Northeastern coastal states are moving quickly to add more renewable energy, including offshore wind and hydroelectric power, even as the Trump administration champions traditional sources and coastal oil drilling in the area. But the push is not universal in the region.

New England utility Eversource will appeal a decision by New Hampshire officials to reject the construction permit for a $1.6-billion transmission project that would send clean hydroelectric power from Canada to the New England power grid.

The rejection, based on impacts to the state's environment and economy, came just a week after Massachusetts selected the project on Jan. 25 from more than 40 proposals in response to an RFP for new sources of clean energy to meet its clean-energy goal, enacted in 2016. It is set to transport 1,090 MW of renewable energy to the grid 192 miles, from the Canadian border to southern New Hampshire, where it will connect with the power grid serving that state, Massachusetts, Connecticut, Vermont and Rhode Island.

“Eversource is committed to the project,” Martin Murphy, a company spokesman said, noting that the state site evaluation committee did not evaluate two of the four criteria for selection. “In our minds the application was not fully evaluated. It is essential to seek rehearing. It holds great promise for benefits in New England and New Hampshire,” he said.

Massachusetts has not commented on the rejection.

Units of Quanta Services are set to design and build the project, along with ABB. Burns & McDonnell has worked on the project since its early stages and will continue, Eversource said. The project is set to come on line in 2020.

Within a month, Montreal utility Hydro-Québec plans to solicit engineers and contractors to design and build its 50-mile, 320-kV transmission line, which will connect to the U.S. portion of the project, says Nicholas Tremblay, project manager. The $550-million project includes overhead and underground lines and an AC-to-DC converter station.

Wind Blows

In New York, Gov. Andrew Cuomo (D) on Jan. 29 released what he said was the nation’s first offshore-wind master plan. It will guide development of 2,400 MW of offshore wind by 2030, considered key in reducing greenhouse-gas emissions and reaching 50% renewable energy by 2030. In his state-of-the-state address, Cuomo called for the procurement of at least 800 MW of offshore wind in two solicitations to be issued this year and next. Cuomo also directed the investment of $15 million to train workers for offshore-wind design, construction, installation, operations and maintenance.

“While the federal government continues to turn its back on protecting natural resources and plots to open up our coastline to drilling, New York is doubling down on our commitment to renewable energy and the industries of tomorrow,” Cuomo said, predicting the creation of about 5,000 jobs.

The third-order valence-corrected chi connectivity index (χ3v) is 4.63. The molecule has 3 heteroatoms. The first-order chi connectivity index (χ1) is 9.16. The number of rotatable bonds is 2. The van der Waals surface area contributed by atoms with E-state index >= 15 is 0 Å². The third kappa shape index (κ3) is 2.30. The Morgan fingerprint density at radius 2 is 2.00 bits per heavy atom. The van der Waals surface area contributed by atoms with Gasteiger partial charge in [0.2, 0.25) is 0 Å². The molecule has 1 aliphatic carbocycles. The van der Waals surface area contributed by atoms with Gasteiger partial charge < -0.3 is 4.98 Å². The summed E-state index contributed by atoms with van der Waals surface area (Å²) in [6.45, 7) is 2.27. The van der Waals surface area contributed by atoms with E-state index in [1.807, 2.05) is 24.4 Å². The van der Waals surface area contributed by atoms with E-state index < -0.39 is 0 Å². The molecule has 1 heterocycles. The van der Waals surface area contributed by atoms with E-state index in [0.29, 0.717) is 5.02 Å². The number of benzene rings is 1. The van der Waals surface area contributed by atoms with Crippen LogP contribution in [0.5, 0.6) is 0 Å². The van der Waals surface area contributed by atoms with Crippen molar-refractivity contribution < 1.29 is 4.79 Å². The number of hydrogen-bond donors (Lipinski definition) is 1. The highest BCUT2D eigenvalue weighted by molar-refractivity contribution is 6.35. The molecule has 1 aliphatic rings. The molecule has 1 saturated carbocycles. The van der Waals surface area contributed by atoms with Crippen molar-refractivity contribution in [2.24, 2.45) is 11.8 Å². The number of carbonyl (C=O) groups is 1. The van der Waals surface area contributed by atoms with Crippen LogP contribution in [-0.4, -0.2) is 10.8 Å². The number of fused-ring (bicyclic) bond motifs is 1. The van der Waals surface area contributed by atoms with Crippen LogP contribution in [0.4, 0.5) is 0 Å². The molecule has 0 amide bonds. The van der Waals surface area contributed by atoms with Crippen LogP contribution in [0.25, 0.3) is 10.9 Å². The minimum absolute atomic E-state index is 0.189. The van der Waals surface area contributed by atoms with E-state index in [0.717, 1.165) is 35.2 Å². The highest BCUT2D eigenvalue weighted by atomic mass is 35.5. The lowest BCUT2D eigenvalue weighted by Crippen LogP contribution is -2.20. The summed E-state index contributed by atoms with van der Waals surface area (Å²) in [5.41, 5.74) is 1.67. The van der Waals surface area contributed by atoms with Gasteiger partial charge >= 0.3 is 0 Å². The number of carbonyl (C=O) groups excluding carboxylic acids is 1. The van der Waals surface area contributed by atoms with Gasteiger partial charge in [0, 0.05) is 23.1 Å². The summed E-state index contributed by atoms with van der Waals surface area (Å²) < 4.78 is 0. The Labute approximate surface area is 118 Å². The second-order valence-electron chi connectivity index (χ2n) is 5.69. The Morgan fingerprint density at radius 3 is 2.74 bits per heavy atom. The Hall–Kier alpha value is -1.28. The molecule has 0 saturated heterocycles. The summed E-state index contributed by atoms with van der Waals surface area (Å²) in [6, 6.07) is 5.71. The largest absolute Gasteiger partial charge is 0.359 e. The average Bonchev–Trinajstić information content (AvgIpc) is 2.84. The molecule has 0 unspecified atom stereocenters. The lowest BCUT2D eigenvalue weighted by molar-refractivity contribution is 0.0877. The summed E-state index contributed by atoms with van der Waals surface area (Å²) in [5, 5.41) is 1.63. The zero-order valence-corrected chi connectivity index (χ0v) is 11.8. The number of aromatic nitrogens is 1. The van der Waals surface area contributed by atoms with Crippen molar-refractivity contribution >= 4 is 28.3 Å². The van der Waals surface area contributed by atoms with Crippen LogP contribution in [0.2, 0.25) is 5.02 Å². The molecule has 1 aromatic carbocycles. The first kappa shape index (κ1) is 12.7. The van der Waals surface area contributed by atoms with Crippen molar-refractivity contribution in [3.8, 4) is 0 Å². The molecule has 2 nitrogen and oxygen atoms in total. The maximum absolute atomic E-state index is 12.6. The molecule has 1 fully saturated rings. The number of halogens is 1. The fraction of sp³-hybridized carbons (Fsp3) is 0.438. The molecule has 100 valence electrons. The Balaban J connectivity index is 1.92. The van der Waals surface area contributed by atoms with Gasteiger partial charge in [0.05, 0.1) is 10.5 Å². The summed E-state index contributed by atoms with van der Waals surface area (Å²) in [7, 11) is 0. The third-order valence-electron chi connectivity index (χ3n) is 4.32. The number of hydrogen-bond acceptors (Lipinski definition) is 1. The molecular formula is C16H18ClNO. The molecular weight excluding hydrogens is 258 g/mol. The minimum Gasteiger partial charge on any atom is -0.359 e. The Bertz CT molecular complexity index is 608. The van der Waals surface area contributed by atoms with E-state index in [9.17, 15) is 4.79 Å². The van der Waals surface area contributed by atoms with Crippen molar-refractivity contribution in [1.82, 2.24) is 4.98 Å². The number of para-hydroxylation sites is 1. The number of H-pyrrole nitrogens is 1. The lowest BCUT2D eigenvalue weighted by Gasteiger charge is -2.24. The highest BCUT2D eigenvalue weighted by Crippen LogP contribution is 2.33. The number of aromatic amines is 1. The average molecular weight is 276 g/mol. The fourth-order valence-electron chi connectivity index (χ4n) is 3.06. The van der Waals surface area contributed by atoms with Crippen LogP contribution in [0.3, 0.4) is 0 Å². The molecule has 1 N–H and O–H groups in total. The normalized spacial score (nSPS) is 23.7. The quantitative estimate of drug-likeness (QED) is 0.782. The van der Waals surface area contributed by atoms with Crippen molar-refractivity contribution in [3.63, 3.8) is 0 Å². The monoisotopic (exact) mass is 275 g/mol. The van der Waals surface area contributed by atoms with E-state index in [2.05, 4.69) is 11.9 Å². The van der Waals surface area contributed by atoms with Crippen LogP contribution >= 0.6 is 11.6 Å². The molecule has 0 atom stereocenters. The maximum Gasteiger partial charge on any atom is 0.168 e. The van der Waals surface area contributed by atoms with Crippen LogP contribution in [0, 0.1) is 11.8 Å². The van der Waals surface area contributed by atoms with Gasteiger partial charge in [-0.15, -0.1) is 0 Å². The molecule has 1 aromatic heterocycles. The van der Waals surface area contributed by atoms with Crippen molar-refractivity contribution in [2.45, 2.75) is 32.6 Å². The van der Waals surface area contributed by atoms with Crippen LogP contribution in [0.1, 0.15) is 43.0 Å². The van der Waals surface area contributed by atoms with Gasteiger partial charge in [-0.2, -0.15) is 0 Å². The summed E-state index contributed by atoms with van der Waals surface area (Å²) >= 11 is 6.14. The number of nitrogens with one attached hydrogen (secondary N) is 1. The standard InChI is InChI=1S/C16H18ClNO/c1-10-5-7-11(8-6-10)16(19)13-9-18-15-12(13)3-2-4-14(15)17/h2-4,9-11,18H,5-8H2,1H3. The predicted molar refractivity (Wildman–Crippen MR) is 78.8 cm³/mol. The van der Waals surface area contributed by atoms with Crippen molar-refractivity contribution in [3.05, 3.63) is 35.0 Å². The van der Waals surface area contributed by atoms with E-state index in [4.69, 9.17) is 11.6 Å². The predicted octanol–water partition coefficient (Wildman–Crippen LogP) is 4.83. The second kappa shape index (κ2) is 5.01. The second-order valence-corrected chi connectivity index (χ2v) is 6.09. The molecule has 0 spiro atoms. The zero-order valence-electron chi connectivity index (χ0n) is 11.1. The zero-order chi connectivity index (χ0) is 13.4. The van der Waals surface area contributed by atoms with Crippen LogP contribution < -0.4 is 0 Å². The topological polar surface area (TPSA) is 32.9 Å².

Three bidders in late December also responded to Massachusetts’ solicitation for long-term contracts for 400 MW of offshore wind, the first of a staggered procurement for 1,600 MW by June 2027. Companies could bid up to 800 MW.

Deepwater Wind—developer of the 30-MW Block Island offshore wind farm, the nation’s first to operate—proposed coupling incremental offshore wind with grid-scale pumped storage. The proposed amount of wind power was not disclosed, but the incremental approach is meant to take advantage of falling offshore-wind costs, the company said.

Bay State Wind, which includes a U.S. unit of Denmark’s Ørested A/S, and Vineyard Wind, owned by Copenhagen Infrastructure Partners, each submitted bids for 400 MW and 800 MW. Selection of a bidder to begin contract negotiations is set for April 23. Massachusetts, Connecticut and Rhode Island are negotiating with six companies to provide the three states with 460 MW of clean energy. Set to be completed by Jan. 15, contract negotiations have been delayed.


New Jersey is moving quickly under newly elected Gov. Phil Murphy (D) to return to its 2010 goal of installing 1,100 MW of offshore wind, a plan blocked by former Gov. Chris Christie (R), notes Jeff Tittel, director of the state Sierra Club and a member of Murphy’s transition team. “This is our first real step forward in seven years,” he tells ENR, adding that agenda items for Murphy’s first 100 days include issuing an RFP for offshore wind and expanding the goal to 3,500 MW over the next year.

The federal Bureau of Ocean Energy Management (BOEM) issued commercial leases off New Jersey’s coast in 2016 to U.S. Wind, owned by Italian construction giant Toto Holdings, and to Ocean Wind, owned by Ørested. “The state has the power under existing rules to go ahead with construction,” Tittel says.

The bureau, part of the U.S. Interior Dept., last month issued draft guidelines for the “design envelope” approach in offshore-wind project construction and operations. The guidelines would allow developers to make certain design decisions later in the process to take advantage of new technology, said BOEM. Further, it would allow the agency to analyze project environmental impacts that could cut or eliminate other reviews, according to BOEM.

But Maine Gov. Paul LePage (R) on Jan. 25 issued a moratorium on new offshore and land-based wind projects, claiming in a statement that “current law is too ambitious and overly permissive in areas of the state where we must protect our scenic vistas.” The edict is in effect while a nonpublic task force studies impacts and recommends regulatory changes related to project development.